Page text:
Move over, baldness creams, pills, and plugs—a new breakthrough has put scientists on the road to finding a real cure for hair loss.
A recent study in the Journal of Clinical Investigation finds that faulty scalp stem cells are to blame for male-pattern baldness—not a lack of hair follicle stem cells, as scientists once thought.
In the study, researchers used lab techniques to examine the skin of balding men. Though both balding and hair-covered areas had the same number of stem cells, the cells in the bald areas had a major flaw: They weren’t able to develop into the type of cell that produces hair.
Future drugs could help the cells develop correctly, allowing hair to grow again, says George Cotsarelis, M.D., of the University of Pennsylvania. “If there were no stem cells or a decreased number, it would be much more difficult to develop a treatment.”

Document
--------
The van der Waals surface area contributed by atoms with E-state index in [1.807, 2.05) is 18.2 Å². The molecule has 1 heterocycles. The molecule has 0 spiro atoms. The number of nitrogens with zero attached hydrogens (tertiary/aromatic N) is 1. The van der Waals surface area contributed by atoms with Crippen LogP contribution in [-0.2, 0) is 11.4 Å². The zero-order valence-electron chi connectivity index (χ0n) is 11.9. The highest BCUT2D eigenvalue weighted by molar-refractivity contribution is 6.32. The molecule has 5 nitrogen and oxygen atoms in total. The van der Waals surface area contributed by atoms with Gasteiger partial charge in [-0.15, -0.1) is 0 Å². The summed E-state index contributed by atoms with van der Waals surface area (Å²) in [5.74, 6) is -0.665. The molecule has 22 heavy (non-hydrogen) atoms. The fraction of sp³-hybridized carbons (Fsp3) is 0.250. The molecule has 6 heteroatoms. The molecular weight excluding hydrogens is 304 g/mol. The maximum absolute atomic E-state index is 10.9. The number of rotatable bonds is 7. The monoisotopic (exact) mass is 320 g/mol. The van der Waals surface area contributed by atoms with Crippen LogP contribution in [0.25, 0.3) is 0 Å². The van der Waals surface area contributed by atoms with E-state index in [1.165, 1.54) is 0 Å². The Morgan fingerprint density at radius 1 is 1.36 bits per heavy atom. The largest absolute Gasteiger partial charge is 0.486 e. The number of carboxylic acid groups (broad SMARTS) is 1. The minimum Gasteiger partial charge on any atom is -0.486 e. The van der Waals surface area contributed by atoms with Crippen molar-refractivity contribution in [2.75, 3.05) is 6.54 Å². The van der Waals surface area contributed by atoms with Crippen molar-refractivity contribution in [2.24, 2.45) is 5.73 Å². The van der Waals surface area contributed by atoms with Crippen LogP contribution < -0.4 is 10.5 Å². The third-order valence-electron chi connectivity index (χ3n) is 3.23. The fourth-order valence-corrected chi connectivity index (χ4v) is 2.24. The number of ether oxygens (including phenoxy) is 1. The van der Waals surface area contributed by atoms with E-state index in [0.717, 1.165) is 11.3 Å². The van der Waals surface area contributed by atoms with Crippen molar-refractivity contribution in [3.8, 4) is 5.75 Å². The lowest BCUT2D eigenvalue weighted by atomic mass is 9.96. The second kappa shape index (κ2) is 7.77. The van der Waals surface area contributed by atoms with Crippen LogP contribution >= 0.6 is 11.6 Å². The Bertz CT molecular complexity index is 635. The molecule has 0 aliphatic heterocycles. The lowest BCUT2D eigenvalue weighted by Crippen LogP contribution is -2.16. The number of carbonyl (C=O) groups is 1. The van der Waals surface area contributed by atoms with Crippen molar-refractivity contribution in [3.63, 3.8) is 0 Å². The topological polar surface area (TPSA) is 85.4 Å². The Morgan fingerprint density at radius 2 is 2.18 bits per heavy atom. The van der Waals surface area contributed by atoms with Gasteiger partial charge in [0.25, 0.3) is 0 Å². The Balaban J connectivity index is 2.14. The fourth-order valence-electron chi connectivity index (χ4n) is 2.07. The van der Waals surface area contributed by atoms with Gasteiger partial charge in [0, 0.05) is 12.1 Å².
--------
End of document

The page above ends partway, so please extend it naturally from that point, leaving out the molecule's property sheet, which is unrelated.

However, scientists aren’t quite sure how the drugs would work yet. “We are working on identifying the exact factors that are preventing activation of these cells,” says Cotsarelis. “Once we identify this we will have a better understanding how to develop hair loss drugs.”
It’s too early too predict when new drugs will hit the market, Cotsarelis says. Until then, here’s how to work with what you’ve got: If you’re balding, have the thinning areas cut slightly shorter than the fuller parts so they blend seamlessly with the rest of your hair. Avoid thick moisturizing conditioners and styling products—they’ll make your hair clump, which shows your scalp, stylist Antonio Prieto, owner of Antonio Prieto Salon in Manhattan
—Dana Leigh Smith